Jacob Sullum

Obama's health insurance tax doesn't go far enough.

President Obama's proposed tax on especially expensive medical benefits, which he last week agreed to modify in response to complaints from labor unions, breaks at least three of his promises. It still may be the best aspect of a health care plan that otherwise does little to control costs, ostensibly one of Obama's main goals.

As approved by the Senate, the 40 percent excise tax applies to medical coverage costs above $8,500 a year for individuals and $23,000 for families. Although those cutoffs currently are far above average, they would rise more slowly than insurance premiums, and the Joint Committee on Taxation (JCT) estimates the tax would affect nearly a quarter of Americans with employer-provided coverage by 2019.

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This bracket creep is a feature, not a bug, because the aim is to reduce the incentive that encourages employers to provide tax-free medical benefits instead of higher wages. The more people are covered through work, and the more generous their coverage, the more they are insulated from the costs of their health care choices, a situation that impedes competition and feeds inflation.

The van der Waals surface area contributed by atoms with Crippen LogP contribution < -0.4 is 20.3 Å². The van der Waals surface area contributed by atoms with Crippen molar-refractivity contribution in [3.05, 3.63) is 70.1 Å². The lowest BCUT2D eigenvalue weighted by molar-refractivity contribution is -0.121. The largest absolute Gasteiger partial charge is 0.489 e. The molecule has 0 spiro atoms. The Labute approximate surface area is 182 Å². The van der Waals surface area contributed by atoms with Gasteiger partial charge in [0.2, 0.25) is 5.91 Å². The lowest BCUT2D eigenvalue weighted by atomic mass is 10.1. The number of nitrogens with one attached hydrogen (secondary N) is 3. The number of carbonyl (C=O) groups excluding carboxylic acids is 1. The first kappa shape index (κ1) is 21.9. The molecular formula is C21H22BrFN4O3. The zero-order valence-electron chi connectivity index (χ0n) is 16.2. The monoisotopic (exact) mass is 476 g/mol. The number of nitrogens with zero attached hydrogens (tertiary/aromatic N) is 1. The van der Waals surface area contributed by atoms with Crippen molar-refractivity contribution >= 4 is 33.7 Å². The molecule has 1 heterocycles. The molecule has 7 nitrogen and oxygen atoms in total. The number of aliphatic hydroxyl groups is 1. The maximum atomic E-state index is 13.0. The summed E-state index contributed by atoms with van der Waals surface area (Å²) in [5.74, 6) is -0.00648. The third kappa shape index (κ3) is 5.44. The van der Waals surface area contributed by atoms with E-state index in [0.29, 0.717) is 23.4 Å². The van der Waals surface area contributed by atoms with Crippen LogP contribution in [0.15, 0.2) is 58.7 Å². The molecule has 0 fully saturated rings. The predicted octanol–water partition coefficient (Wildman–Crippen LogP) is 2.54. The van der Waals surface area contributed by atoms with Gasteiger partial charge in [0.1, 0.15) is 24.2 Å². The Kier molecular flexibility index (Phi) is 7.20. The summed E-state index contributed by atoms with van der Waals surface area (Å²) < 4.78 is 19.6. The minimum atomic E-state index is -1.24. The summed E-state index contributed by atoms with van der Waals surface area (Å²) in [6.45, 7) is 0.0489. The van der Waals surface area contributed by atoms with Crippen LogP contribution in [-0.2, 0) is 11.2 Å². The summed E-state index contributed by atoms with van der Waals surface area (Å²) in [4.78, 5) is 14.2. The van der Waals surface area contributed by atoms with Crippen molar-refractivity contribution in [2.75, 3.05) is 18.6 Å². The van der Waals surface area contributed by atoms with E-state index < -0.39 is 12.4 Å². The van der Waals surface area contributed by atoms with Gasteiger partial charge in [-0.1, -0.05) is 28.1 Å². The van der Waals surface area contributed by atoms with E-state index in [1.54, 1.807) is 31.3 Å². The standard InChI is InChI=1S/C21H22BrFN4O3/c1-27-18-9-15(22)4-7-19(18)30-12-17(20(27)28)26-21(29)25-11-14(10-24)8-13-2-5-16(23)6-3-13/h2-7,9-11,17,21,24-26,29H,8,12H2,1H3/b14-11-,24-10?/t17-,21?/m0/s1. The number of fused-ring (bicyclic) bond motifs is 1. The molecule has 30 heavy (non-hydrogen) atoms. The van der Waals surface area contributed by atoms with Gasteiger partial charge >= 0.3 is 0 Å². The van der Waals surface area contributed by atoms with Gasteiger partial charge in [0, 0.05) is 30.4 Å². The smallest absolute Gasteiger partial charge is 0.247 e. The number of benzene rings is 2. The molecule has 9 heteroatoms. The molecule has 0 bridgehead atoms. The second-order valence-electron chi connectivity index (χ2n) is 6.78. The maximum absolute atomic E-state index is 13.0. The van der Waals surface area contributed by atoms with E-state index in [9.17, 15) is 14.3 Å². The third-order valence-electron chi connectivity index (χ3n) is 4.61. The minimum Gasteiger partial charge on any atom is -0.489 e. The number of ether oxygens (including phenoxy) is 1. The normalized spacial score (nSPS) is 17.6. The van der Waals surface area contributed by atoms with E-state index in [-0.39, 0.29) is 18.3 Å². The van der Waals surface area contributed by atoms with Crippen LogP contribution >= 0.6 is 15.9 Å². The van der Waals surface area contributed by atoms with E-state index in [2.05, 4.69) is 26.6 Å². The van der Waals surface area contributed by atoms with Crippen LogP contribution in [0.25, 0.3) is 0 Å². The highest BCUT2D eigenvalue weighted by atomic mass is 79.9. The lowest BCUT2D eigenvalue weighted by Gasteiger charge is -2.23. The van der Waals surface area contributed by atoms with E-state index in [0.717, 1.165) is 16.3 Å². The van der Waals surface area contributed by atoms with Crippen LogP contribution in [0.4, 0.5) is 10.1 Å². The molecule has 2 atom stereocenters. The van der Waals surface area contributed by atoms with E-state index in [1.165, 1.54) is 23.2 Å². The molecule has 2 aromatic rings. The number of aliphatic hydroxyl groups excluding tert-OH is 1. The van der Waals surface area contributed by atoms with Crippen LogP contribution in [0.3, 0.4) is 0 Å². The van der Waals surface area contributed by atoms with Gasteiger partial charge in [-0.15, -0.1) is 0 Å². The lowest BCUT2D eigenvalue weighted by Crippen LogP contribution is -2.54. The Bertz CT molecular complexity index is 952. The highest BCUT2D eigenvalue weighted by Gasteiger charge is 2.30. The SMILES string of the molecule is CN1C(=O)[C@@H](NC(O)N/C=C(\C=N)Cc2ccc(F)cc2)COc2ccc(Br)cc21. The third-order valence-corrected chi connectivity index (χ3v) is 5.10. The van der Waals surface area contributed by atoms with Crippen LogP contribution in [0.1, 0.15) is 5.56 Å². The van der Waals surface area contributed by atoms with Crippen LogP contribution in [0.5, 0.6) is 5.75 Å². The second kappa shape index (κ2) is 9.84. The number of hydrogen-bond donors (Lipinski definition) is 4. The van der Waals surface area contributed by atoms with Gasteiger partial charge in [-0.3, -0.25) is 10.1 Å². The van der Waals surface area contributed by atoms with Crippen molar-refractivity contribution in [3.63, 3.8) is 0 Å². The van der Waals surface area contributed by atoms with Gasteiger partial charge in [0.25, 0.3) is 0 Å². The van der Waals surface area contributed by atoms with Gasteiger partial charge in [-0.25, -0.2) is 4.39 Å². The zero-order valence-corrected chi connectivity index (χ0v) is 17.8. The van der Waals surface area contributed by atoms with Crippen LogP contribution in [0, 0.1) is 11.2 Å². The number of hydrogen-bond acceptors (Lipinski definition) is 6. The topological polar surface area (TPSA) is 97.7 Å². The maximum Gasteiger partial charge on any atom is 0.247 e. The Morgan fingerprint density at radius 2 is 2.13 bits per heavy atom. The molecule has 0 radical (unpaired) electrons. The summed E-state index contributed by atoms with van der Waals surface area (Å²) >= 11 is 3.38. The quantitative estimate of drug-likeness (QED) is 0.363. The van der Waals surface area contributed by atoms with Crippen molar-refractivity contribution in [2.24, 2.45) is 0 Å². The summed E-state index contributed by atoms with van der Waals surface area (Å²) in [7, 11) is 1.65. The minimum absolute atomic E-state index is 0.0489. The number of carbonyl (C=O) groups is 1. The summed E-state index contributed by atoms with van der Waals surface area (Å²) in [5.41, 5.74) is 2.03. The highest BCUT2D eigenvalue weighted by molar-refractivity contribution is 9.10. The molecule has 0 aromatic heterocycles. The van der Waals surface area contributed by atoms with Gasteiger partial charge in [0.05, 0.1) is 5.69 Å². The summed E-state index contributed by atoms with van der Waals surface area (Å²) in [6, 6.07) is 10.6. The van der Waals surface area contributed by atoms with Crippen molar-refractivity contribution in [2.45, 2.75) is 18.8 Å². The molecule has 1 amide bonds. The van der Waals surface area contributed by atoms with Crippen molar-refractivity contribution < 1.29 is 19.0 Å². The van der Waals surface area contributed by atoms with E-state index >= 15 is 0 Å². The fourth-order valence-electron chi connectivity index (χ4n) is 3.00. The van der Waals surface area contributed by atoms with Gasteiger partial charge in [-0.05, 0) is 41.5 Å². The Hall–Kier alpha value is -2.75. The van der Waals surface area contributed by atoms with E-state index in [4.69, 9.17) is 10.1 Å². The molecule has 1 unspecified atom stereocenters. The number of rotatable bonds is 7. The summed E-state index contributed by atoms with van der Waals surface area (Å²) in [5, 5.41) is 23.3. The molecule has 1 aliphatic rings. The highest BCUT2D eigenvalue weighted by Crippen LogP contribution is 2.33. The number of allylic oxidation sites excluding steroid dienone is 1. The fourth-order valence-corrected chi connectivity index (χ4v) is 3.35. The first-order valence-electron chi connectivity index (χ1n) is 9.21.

Obama's excise tax would nibble at the edges of this problem by encouraging employers to cut back on the most expensive health plans and shift the money they save to wages. In fact, the JCT projects that more than 80 percent of the money raised through this provision during its first decade would come not from the excise tax itself but from taxes on higher wages.

Which brings us to Obama's broken promises. While running for president, he repeatedly vowed not to raise taxes on families earning less than $250,000 a year. Yet the JCT's numbers indicate that most of the money raised by the excise tax would come from households in that income group.

Last year, Obama repeatedly assured the public that his health care plan would not affect people who are happy with their current coverage. "No matter how we reform health care," he said in a June speech to the American Medical Association, "we will keep this promise: If you like your doctor, you will be able to keep your doctor. Period. If you like your health care plan, you will be able to keep your health care plan. Period. No one will take it away. No matter what."


Jacob Sullum

Jacob Sullum is a senior editor at Reason magazine and a contributing columnist on Townhall.com.
 
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